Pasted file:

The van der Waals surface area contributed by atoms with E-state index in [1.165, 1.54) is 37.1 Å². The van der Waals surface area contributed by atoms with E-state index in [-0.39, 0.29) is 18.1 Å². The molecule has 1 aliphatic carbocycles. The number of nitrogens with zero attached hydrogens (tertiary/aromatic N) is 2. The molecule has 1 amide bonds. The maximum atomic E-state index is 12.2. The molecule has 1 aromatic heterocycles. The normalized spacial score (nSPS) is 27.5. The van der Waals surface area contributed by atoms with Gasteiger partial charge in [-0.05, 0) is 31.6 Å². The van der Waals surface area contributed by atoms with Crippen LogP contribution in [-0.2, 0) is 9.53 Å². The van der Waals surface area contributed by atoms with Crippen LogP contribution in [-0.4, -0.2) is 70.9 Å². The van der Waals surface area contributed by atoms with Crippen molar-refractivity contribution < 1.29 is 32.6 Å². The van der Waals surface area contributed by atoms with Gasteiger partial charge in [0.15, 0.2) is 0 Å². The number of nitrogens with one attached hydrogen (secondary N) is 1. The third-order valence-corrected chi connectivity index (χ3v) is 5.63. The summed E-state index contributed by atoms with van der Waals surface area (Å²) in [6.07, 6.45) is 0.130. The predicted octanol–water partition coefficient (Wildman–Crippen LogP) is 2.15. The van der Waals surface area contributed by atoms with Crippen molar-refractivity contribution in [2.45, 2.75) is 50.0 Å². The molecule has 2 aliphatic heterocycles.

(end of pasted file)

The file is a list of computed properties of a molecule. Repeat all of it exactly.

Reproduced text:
The van der Waals surface area contributed by atoms with E-state index in [1.165, 1.54) is 37.1 Å². The van der Waals surface area contributed by atoms with E-state index in [-0.39, 0.29) is 18.1 Å². The molecule has 1 aliphatic carbocycles. The number of nitrogens with zero attached hydrogens (tertiary/aromatic N) is 2. The molecule has 1 amide bonds. The maximum atomic E-state index is 12.2. The molecule has 1 aromatic heterocycles. The normalized spacial score (nSPS) is 27.5. The van der Waals surface area contributed by atoms with Gasteiger partial charge in [-0.05, 0) is 31.6 Å². The van der Waals surface area contributed by atoms with Crippen LogP contribution in [-0.2, 0) is 9.53 Å². The van der Waals surface area contributed by atoms with Crippen LogP contribution in [-0.4, -0.2) is 70.9 Å². The van der Waals surface area contributed by atoms with Crippen molar-refractivity contribution < 1.29 is 32.6 Å². The van der Waals surface area contributed by atoms with Gasteiger partial charge in [0.15, 0.2) is 0 Å². The number of nitrogens with one attached hydrogen (secondary N) is 1. The third-order valence-corrected chi connectivity index (χ3v) is 5.63. The summed E-state index contributed by atoms with van der Waals surface area (Å²) in [6.07, 6.45) is 0.130. The predicted octanol–water partition coefficient (Wildman–Crippen LogP) is 2.15. The van der Waals surface area contributed by atoms with Crippen molar-refractivity contribution in [2.45, 2.75) is 50.0 Å². The molecule has 2 aliphatic heterocycles.